OREANDA-NEWS. June 13, 2018. Fuel thieves in Mexico may have developed sophisticated methods to steal LPG, moving beyond the relatively simple techniques needed for gasoline and diesel theft.

Thieves are building and operating illegal LPG transport trucks that steal the fuel from terminals — and even pipelines — to sell to customers such as small LPG-fueled public passenger bus services, Octavio Perez, executive president of LPG distribution industry group Amexgas, told Argus.

Thieves have been known to steal loaded distribution trucks, but there is some evidence that criminals with advanced engineering knowledge are also taking LPG directly from pipelines, other distribution firm sources with knowledge of private security surveillance operations told Argus.

But extracting LPG from a pipeline is much more complicated than taking gasoline or diesel. Thieves would have to carefully monitor the pipeline temperature, use special machinery to tap the pipeline, place valves to prevent too much gas from escaping into the air and later weld the opening shut. The LPG would be passed from the pipeline to a distribution truck through pressurized hoses.

Unlike gasoline, LPG only remains in its liquid form if stored under pressure, so it cannot be stored in common containers. This also indicates that engineers or other skilled professionals are taking part in the theft, Salazar said.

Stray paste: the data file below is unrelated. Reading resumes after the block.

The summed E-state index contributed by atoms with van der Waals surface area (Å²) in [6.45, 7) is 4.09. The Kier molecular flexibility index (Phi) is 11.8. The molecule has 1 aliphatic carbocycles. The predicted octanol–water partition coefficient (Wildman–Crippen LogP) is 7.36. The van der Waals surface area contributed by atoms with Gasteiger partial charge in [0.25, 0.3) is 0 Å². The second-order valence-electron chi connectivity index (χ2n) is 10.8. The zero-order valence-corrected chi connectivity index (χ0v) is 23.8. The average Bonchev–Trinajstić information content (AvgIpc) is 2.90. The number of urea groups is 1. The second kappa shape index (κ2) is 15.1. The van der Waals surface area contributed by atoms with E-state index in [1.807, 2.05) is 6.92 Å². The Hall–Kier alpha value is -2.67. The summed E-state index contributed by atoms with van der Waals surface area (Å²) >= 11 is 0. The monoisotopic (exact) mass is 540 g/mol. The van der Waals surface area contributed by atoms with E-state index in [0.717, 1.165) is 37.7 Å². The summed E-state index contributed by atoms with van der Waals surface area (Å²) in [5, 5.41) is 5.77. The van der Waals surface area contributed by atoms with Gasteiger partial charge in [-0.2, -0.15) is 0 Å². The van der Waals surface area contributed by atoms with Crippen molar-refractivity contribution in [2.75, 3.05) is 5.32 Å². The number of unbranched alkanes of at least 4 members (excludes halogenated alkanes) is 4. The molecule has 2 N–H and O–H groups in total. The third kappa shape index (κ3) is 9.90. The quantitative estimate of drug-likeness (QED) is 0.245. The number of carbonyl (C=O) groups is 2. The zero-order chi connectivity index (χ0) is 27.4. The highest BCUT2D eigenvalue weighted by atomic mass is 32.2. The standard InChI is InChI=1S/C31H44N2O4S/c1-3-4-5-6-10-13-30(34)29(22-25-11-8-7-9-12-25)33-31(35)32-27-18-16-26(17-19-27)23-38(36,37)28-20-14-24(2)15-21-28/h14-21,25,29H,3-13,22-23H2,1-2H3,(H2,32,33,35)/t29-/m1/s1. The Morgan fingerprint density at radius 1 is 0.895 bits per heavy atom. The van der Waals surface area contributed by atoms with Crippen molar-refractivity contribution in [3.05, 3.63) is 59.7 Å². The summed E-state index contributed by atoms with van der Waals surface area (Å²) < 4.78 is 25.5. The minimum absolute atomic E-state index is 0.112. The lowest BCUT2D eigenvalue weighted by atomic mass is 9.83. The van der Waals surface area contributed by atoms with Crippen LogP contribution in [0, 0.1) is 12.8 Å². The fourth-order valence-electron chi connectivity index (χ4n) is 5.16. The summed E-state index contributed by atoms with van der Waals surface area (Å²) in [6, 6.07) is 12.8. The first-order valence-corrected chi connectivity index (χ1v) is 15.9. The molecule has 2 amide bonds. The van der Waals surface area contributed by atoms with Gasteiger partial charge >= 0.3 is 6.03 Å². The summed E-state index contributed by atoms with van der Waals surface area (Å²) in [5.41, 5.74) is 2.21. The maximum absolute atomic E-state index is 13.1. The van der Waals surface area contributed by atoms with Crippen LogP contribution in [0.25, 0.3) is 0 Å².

The problem is focused in the states of Tlaxcala, Veracruz and Puebla, known as the "red triangle" for fuel theft. When Pemex closed a gasoline pipeline in the region that was tapped regularly by thieves, they adapted and began to take LPG from another line, Perez said.

"What really worries us is the speed at which these thefts are growing," he said. Just 5pc of the LPG market volumes in those three states were stolen last year, but this year is has grown to 15pc of the market, or roughly 2,285 t/month (883 b/d).

The thefts are costing Pemex and the industry as a whole over Ps40mn/month ($1.94mn/month) based on wholesale prices just in those three states, Perez said. Based on the energy regulator's (CRE) reports on average retail prices to final consumers in May of Ps18,320/t ($902/t), the losses from theft could be closer to Ps41.8mn ($2.03mn/month).

Mexico's LPG demand reached 309,000 b/d in March as the country uses mainly LPG for residential cooking and water heating.

Mexican authorities have said rampant fuel theft costs Pemex about $1.6bn/year by way of more than 1,000 pipeline taps every month — including 1,485 in April and more than 10,000 in all of 2017. Most of the thefts are of gasoline or diesel, but officials say LPG is also among those taps.